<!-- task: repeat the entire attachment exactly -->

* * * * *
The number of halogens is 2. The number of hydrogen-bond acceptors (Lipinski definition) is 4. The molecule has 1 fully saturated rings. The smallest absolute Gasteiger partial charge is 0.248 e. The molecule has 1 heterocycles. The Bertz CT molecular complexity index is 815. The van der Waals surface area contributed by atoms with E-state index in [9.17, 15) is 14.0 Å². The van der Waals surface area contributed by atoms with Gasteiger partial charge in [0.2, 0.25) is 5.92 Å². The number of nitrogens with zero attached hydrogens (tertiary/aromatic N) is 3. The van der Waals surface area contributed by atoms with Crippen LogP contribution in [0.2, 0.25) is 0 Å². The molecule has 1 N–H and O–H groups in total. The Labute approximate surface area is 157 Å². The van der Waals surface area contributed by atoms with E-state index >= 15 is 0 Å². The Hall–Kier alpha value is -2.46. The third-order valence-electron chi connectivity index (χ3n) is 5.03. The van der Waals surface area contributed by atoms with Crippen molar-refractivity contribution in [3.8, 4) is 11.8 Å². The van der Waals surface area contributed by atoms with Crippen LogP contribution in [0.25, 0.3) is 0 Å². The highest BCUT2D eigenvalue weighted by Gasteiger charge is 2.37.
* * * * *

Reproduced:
The number of halogens is 2. The number of hydrogen-bond acceptors (Lipinski definition) is 4. The molecule has 1 fully saturated rings. The smallest absolute Gasteiger partial charge is 0.248 e. The molecule has 1 heterocycles. The Bertz CT molecular complexity index is 815. The van der Waals surface area contributed by atoms with E-state index in [9.17, 15) is 14.0 Å². The van der Waals surface area contributed by atoms with Gasteiger partial charge in [0.2, 0.25) is 5.92 Å². The number of nitrogens with zero attached hydrogens (tertiary/aromatic N) is 3. The van der Waals surface area contributed by atoms with Crippen LogP contribution in [0.2, 0.25) is 0 Å². The molecule has 1 N–H and O–H groups in total. The Labute approximate surface area is 157 Å². The van der Waals surface area contributed by atoms with E-state index >= 15 is 0 Å². The Hall–Kier alpha value is -2.46. The third-order valence-electron chi connectivity index (χ3n) is 5.03. The van der Waals surface area contributed by atoms with Crippen molar-refractivity contribution in [3.8, 4) is 11.8 Å². The van der Waals surface area contributed by atoms with Crippen LogP contribution in [0.25, 0.3) is 0 Å². The highest BCUT2D eigenvalue weighted by Gasteiger charge is 2.37.